Cannabis aren't restricted to just stoned hippies anymore. With the medicinal value of marijuana making it to the news – to the point where even doctors are prescribing it – you'd think it couldn't get better.
But as it turns out, 2018 just got infinitely better for every pro-cannabis-enthusiast because now, it is a secret behind the ultimate skincare glow-up!
Statistically, cannabis appears to be the hottest new ingredient when it comes to beauty products, in 2018. Best part? It's legal and these creams won't get you high, as Daily Mail Online reported.
Luxury and high-end brands have indulged in introducing products with the secret element being cannabis – specifically, extracts of the cannabis sativa plant – claiming they are full of anti-inflammatory, anti-ageing and skin-healing potential.
The US, where cannabis has been legalized in 29 states, has appeared as a huge growth area for these products.
But what exactly is the magical ingredient serving as the saviour? There are two, in fact: hemp oil, which is made from the seeds of the cannabis plant, and cannabidiol (CBD), which is extracted from the flowers and leaves.
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CBD, one of the two main active ingredients in cannabis, is not the mind-altering one, thus enabling these products to hold no risk of getting the user high. On the other hand, hemp seed oil contains neither CBD nor THC, but is full of moisturising properties. It actually contains more essential fatty acids that our skin requires, than any other vegetable oil!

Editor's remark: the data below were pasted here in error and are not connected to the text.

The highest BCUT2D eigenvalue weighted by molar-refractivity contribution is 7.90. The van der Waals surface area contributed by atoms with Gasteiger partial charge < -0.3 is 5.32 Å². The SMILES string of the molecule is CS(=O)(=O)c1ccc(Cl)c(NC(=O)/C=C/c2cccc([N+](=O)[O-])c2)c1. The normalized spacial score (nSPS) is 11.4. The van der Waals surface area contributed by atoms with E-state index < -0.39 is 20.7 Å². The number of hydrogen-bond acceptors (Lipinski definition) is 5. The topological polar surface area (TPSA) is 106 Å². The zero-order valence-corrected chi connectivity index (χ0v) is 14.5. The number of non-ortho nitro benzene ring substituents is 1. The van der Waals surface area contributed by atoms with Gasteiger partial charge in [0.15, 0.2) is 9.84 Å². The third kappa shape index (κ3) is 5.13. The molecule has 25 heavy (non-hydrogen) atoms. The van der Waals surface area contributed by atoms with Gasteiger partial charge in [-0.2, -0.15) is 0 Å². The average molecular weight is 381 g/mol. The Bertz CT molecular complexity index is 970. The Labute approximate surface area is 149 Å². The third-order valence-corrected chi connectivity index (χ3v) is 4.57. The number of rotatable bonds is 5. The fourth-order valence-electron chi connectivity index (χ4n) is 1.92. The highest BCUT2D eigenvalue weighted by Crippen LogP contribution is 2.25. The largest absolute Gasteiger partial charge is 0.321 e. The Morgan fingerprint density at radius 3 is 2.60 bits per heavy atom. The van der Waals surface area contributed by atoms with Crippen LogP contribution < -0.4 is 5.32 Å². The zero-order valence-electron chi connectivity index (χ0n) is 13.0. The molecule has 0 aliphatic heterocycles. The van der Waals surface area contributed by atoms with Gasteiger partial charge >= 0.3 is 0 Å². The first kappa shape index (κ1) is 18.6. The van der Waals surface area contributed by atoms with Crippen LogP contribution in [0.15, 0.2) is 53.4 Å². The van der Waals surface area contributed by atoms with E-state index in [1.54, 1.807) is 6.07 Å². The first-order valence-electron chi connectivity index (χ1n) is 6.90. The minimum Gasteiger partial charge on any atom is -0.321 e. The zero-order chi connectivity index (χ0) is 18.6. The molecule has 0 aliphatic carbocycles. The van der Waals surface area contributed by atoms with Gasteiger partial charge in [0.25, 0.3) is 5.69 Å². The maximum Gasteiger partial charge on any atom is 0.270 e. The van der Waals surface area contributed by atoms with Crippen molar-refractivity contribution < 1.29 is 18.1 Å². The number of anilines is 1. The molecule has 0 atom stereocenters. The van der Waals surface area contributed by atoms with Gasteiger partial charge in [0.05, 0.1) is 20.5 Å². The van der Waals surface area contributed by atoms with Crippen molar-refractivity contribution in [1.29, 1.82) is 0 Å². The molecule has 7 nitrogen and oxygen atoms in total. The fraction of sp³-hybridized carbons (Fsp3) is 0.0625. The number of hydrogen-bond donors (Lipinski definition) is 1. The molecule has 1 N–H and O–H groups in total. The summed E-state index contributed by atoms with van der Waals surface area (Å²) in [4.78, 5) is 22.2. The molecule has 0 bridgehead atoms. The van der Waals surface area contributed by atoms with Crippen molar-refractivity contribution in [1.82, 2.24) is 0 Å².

What's revolutionary is how around 250,000 people in the UK use CBD oil, mostly orally, to treat conditions like multiple sclerosis, epilepsy, Parkinson's and inflammatory diseases like rheumatoid arthritis.
CBD's anti-inflammatory property is what gives it such high potential as a skincare element, explains consultant dermatologist Dr Alexis Granite at London's Cadogan Clinic. "If you can reduce inflammation, you can also reduce ageing."
Also read: Pregnant women using marijuana
Dr Granite also points out that despite scientific proof being not so significant on the topic, a research review last year showed CBD's potential anti-inflammatory effect on skin too.
"We have to be careful because the studies that exist so far are small," she says. "As the U.S. continues to legalise cannabis there will be bigger scientific studies, which will be very interesting."
Guess some 'high'ly satisfying times lie ahead for beauty enthusiasts!